Sandy Oppenheim, a Ben Lomond resident since 1995, always enjoys a game of tennis in Highlands Park, her “home court.”   She plays every week and gushes, “My Ben Lomond life is so lucky, I couldn’t be happier than here, in this beautiful spot.”  Before her penchant for Highlands’ courts, she won championships in the United States Tennis Association (USTA), coached at Soquel High School, and played at the La Madrona courts for several years.  However, she’s “never played a game in a more beautiful place than Highlands.”

Recently, the Highlands’ courts had begun to look a little uglier than its setting.  Oppenheim has been “going to the park for years,” and emphasizes the love and care the county staff use to take care of the courts.  However, according to Paul O’Brien, a friend and fellow tennis player, “While the [County Parks and Rec] does the best they can, upkeep of the tennis courts is not their highest priority in this time of shrunken budgets and trying to create and run safe new activities for kids and others yearning to get out of the house during this pandemic. So that means that those of us who play there bring our own blowers when the leaves are falling, create barriers to fill the holes where the balls roll out of the court, and do our best to patch the nets when they start falling apart.”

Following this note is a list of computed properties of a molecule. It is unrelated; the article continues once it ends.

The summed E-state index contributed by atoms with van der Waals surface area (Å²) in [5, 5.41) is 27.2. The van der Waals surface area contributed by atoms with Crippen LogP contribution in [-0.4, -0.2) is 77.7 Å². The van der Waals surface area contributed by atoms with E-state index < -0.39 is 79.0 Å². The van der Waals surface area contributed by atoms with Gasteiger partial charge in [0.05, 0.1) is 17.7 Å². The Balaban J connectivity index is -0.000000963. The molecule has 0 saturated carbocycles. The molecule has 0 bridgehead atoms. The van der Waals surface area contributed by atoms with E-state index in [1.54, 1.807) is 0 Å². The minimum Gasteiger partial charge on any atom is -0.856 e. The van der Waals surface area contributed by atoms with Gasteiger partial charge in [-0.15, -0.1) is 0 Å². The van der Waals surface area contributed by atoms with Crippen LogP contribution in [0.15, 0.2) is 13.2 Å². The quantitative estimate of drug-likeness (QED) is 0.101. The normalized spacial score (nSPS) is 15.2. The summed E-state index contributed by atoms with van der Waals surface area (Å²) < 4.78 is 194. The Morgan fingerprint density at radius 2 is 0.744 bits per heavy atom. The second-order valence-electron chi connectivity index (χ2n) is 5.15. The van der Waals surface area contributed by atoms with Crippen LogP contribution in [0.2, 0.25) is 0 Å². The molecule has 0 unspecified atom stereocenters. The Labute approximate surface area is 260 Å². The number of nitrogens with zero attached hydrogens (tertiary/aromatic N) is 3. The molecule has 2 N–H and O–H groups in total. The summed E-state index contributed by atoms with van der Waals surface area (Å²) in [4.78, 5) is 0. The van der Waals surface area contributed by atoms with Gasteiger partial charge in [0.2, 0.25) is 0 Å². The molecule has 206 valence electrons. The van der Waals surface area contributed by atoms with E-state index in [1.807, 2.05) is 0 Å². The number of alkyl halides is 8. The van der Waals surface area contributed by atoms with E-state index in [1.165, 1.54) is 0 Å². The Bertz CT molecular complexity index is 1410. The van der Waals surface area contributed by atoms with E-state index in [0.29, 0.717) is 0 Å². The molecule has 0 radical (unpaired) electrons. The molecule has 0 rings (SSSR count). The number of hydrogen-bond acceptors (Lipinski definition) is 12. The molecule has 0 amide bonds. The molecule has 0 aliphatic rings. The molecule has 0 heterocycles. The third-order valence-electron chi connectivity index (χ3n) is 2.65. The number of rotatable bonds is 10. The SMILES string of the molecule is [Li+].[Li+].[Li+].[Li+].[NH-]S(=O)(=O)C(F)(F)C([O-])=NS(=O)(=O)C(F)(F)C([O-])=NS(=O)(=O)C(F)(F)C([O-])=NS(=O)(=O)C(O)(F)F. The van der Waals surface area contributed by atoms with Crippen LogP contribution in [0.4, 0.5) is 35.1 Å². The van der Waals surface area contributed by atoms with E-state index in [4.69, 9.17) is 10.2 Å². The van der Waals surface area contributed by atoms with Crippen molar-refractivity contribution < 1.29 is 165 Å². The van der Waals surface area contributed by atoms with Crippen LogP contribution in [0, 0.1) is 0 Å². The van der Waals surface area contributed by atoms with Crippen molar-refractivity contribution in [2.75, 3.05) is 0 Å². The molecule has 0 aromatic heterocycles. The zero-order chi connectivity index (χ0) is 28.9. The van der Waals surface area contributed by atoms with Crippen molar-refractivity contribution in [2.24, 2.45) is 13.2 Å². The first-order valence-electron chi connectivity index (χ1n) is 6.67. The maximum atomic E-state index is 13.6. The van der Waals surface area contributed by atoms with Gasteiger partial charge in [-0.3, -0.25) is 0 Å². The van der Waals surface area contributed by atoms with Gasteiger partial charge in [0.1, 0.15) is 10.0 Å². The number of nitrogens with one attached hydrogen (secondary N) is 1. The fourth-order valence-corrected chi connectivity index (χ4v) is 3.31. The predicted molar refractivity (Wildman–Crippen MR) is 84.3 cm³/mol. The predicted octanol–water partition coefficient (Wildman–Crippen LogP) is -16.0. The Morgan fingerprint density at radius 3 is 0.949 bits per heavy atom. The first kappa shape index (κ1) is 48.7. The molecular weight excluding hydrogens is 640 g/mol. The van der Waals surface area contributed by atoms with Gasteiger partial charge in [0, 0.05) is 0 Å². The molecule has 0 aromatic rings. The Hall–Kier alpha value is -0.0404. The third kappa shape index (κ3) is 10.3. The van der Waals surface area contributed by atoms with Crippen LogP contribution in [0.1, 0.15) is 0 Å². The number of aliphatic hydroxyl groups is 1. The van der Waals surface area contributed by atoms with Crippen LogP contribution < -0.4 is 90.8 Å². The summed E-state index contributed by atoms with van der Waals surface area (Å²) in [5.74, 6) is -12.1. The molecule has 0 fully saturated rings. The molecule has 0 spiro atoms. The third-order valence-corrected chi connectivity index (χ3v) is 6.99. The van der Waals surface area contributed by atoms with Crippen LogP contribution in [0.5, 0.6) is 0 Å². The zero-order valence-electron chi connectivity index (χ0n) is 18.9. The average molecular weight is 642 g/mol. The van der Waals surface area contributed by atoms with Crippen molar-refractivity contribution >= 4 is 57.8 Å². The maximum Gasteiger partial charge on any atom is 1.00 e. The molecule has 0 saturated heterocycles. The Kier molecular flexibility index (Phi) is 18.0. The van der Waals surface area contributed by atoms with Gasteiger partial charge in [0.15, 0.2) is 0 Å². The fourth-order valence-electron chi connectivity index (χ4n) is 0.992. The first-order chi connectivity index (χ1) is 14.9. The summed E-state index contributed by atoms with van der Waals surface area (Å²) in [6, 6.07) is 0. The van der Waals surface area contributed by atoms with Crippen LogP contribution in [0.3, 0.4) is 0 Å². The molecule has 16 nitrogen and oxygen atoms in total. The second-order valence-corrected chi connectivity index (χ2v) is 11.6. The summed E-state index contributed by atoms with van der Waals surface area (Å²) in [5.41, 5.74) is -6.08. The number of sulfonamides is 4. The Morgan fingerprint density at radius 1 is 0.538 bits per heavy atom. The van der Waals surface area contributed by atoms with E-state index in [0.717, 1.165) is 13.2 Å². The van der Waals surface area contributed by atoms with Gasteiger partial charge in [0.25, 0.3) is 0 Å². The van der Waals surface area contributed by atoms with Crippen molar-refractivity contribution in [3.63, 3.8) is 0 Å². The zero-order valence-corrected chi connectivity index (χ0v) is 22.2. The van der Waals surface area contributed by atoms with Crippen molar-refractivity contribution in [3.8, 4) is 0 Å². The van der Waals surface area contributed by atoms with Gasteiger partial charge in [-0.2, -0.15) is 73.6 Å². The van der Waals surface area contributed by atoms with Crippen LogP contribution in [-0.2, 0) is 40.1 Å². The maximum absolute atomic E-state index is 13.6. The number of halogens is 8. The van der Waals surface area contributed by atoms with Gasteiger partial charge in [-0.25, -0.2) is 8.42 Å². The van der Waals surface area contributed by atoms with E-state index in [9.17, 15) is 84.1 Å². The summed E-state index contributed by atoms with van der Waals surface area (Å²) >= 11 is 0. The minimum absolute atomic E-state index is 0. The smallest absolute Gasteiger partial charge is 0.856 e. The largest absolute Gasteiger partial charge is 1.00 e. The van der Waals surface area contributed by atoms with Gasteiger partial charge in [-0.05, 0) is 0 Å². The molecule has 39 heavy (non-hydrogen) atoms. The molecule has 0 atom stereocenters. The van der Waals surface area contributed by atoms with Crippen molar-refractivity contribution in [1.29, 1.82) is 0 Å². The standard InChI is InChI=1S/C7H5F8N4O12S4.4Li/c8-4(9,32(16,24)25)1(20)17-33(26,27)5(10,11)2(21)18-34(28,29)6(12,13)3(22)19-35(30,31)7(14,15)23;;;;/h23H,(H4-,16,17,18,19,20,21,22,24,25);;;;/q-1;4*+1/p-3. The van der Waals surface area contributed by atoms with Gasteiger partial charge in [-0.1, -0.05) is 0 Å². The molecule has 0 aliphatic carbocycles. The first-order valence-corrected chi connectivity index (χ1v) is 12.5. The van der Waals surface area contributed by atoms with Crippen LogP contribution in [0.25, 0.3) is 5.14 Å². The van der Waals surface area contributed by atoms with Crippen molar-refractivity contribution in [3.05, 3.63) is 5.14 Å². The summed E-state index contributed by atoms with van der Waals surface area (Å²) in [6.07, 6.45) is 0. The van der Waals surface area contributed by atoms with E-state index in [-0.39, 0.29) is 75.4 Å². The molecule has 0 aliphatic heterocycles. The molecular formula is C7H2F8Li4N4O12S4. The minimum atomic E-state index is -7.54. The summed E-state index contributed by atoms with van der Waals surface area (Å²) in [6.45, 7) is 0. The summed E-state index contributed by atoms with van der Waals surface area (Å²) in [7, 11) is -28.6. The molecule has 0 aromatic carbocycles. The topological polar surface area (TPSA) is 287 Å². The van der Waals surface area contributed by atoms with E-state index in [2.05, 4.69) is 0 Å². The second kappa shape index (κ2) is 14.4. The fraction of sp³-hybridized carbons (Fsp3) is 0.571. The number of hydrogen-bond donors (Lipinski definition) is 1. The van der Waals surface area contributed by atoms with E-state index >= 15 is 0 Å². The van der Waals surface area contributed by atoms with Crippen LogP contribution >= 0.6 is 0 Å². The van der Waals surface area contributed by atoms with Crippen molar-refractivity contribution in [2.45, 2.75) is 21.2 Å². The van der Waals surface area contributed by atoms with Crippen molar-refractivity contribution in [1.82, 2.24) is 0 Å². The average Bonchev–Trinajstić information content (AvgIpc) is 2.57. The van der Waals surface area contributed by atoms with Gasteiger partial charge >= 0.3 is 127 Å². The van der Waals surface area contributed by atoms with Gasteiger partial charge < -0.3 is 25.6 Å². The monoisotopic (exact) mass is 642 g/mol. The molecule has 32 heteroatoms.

In particular, one “shabby old net” was under fire by Oppenheim, “The tape across the top was all shriveled, the top was a visual distraction, a bedraggled eyesore.” Oppenheim was soon struck with an idea, “It’s such an easy thing to do, to get a net.  Anything that promotes more people getting to play with quality equipment is a no brainer.” So she reached out to Margaret Ingraham with the County Parks and Rec and asked if she “donated a net, would they install it?” Ingraham was more than pleased with the idea, and so were a few other local tennis players that chipped in.  Oppenheim proudly remarks over the change, “The new net makes a perfect court even better.  Any positivity we can bring into our community right now is important.  Tennis brings out the best in people and there’s lots of different levels of playing.   Anyone can play, it’s a matter of trying it.”

 

O’Brien sums it up well, “Thanks to Sandy's initiative and generosity, lots of Valley tennis players will enjoy their pastime just a little more. And she did this not because she wanted any recognition for it, but just because it makes her happy to share the things she loves with others.”

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